Continuing application of EU trade agreements after Brexit Contents

4Post-Brexit “implementation” period

The Government’s negotiating position

37.It is the policy of the Government that, after the UK leaves the EU, there should be an “implementation period” lasting “around two years”,61 while the European Commission’s position is to have a 21 month period lasting until December 2020.62 The exact terms of the UK-EU relationship during this period are still a matter for negotiation, but the Government has said that it “could involve a new and time-limited customs union between the UK and the EU Customs Union, based on a shared external tariff and without customs processes and duties between the UK and the EU”.63

38.In the event of a post-Brexit transition period involving a temporary EU-UK customs union, it would seem to follow that without any action being taken to prevent it, the UK would still be bound by the EU’s common external tariff but would no longer be a party to the EU’s trade agreements. This would mean that third countries would be able to benefit from the terms of their trade agreements with the EU when exporting to the UK, but the UK would no longer enjoy the reciprocal benefits. This would leave the UK in a position analogous to that of Turkey in its current “asymmetrical” customs union with the EU.64 Government policy has been, as we have noted (see Chapter 3 above), to seek to roll over all agreements at the point of Brexit in March 2019—in which case the possibility of the UK finding itself in an “asymmetrical” position regarding EU trade agreements would not have arisen.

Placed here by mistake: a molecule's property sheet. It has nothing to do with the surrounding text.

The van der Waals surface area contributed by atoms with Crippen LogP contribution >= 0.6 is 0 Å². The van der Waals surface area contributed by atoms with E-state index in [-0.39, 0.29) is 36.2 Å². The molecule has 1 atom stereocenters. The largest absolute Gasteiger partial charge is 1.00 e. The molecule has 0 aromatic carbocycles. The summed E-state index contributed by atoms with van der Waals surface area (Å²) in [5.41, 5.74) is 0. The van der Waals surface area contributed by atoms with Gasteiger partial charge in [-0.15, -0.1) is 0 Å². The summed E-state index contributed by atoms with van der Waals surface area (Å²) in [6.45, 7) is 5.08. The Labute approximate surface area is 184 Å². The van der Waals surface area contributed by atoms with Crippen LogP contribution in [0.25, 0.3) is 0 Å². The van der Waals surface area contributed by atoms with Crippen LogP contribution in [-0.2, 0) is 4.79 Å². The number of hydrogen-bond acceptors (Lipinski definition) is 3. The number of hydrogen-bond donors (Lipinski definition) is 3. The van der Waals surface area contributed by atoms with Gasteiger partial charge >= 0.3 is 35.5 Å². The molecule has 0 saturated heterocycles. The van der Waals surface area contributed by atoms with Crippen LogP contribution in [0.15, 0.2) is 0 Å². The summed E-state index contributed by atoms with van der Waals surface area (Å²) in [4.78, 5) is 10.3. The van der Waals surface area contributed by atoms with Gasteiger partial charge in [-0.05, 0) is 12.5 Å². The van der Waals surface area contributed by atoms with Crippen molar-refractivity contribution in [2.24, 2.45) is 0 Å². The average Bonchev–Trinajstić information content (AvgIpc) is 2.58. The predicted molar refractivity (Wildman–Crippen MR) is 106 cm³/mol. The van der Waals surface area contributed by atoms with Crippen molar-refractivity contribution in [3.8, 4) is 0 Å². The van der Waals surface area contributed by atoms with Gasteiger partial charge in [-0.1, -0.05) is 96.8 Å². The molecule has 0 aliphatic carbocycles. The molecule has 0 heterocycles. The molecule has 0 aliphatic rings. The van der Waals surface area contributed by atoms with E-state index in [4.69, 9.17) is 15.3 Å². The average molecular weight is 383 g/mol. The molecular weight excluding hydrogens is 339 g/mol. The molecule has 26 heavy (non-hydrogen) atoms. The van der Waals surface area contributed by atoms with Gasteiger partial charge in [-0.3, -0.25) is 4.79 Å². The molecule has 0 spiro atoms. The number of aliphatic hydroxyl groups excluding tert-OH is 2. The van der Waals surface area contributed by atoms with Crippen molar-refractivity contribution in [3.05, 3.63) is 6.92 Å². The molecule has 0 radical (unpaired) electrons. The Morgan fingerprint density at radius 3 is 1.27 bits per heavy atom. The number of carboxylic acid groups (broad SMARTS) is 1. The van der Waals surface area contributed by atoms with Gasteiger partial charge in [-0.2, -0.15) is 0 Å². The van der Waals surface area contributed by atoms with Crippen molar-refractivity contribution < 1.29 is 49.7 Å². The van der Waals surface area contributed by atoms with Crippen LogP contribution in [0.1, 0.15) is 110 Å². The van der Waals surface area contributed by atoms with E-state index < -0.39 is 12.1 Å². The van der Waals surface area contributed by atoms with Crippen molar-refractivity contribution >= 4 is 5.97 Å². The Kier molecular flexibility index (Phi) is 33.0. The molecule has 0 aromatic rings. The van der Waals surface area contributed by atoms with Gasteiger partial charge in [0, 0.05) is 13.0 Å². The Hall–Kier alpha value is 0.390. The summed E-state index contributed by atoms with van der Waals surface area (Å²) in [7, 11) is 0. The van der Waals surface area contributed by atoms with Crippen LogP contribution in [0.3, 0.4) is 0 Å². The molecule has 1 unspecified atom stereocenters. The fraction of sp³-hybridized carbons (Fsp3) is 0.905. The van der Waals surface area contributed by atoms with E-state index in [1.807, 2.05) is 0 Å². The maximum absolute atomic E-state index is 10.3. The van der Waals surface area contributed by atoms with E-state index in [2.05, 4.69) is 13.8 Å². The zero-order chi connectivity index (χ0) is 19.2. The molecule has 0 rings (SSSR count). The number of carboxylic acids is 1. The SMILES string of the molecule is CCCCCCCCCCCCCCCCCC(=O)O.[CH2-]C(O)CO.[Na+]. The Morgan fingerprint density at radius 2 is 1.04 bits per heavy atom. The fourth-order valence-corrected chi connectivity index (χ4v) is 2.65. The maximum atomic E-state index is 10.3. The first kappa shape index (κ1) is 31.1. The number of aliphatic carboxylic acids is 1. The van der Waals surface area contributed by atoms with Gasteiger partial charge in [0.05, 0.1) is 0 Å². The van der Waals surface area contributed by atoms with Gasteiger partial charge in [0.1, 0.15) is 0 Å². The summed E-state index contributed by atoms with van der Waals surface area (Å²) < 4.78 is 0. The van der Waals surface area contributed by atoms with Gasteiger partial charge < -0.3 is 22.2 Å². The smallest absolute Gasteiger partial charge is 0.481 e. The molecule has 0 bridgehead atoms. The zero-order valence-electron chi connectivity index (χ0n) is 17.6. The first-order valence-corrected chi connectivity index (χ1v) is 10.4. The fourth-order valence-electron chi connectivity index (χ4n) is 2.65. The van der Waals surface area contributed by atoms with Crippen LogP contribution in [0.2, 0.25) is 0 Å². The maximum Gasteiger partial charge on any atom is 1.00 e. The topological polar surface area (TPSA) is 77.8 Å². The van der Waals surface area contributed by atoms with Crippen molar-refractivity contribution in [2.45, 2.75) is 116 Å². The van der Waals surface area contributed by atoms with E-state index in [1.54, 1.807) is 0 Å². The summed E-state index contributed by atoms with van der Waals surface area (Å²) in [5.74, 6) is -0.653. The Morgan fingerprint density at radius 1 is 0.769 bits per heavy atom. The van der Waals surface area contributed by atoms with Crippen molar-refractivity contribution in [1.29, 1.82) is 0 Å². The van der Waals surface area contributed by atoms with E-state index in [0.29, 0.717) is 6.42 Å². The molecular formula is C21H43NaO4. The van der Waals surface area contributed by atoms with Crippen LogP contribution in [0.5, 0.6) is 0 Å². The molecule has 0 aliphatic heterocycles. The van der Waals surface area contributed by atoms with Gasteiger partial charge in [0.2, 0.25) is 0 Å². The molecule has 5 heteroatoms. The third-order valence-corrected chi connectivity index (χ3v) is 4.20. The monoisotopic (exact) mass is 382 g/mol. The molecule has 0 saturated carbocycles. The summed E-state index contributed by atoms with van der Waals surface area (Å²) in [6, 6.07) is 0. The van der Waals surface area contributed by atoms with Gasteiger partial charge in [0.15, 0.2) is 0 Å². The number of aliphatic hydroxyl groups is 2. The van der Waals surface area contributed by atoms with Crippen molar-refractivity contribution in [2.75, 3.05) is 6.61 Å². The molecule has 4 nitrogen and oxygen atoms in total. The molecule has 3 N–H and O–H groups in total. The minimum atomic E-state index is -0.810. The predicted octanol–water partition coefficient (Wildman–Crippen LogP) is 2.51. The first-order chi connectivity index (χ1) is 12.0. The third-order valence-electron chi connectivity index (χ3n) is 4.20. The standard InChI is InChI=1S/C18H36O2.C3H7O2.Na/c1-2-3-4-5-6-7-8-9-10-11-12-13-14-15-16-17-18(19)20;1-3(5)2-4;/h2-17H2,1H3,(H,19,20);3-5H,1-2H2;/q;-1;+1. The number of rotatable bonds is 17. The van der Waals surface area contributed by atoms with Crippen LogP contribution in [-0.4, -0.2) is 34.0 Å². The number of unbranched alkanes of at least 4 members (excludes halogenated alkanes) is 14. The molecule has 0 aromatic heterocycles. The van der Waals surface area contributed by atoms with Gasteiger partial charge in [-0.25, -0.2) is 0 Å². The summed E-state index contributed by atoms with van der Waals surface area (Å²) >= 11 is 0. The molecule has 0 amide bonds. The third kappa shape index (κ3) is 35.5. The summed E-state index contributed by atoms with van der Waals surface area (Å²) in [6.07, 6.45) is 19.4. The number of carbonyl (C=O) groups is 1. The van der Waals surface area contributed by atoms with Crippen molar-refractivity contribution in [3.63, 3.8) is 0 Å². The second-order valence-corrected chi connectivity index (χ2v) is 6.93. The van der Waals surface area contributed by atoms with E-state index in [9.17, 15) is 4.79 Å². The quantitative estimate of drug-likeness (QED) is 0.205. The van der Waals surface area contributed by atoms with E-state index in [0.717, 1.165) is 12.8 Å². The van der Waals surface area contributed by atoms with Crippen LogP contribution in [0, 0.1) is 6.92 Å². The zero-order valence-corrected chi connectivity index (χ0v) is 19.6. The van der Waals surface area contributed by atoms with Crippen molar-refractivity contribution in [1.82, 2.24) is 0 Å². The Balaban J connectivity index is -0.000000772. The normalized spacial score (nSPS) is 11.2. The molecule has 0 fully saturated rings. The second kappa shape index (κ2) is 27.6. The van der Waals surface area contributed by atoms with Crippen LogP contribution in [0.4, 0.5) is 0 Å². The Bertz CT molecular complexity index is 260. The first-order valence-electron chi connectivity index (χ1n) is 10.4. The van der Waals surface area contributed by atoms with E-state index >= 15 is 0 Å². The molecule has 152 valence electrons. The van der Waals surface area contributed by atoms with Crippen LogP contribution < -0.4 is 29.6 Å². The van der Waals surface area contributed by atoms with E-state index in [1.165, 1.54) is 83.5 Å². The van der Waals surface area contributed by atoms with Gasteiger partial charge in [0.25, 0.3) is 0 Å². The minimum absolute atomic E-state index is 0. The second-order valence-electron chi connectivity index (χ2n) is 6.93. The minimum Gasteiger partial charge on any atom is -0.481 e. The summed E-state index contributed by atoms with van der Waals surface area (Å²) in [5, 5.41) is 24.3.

39.It has been suggested that, in the absence of successful roll-over at the point of Brexit, the UK’s current relationship to the EU’s trade agreements could be maintained by treating the UK as de facto EU territory for the purposes of international agreements during the transition period. (This has been termed the “Guernsey Model”.)65

40.As noted above, the Government’s policy was initially to roll over the agreements by March 2019. However, on 8 February 2018, the Government published a “Technical Note” on “International Agreements during the Implementation Period” in which it stated that its preferred approach to ensuring the continued application of trade and other trade-related agreements during the implementation was:

by agreement of the parties to interpret relevant terms in these international agreements, such as “European Union” or “EU Member State”, to include the UK.

[…] This approach is underpinned by international law and practice, including Article 31 of the Vienna Convention on the Law of Treaties (VCLT) […] The form of such an agreement under Article 31 VCLT is flexible and would be a matter for discussion. It would not be necessary, for example, to deal individually with each EU treaty. The key requirement would be the clear agreement of the parties that the underlying treaty continued to apply to the UK during the implementation period.

This was said to represent “the simplest way of ensuring the continued application of these agreements during the implementation period” while also “preserv[ing] the integrity of the EU legal order”.66 It clearly entails some form of trilateral (UK-EU-third country) agreement in each case, but the precise nature and form of that agreement is as yet unclear.

The EU’s negotiating position

41.The final version of the European Council’s supplementary negotiating directives regarding transitional arrangements was published on 29 January 2018. These stated that:67

During the transition period […] the United Kingdom should remain bound by the obligations stemming from the agreements concluded by the Union, or by Member States acting on its behalf, or by the Union and its Member States acting jointly, while the United Kingdom should however no longer participate in any bodies set up by those agreements.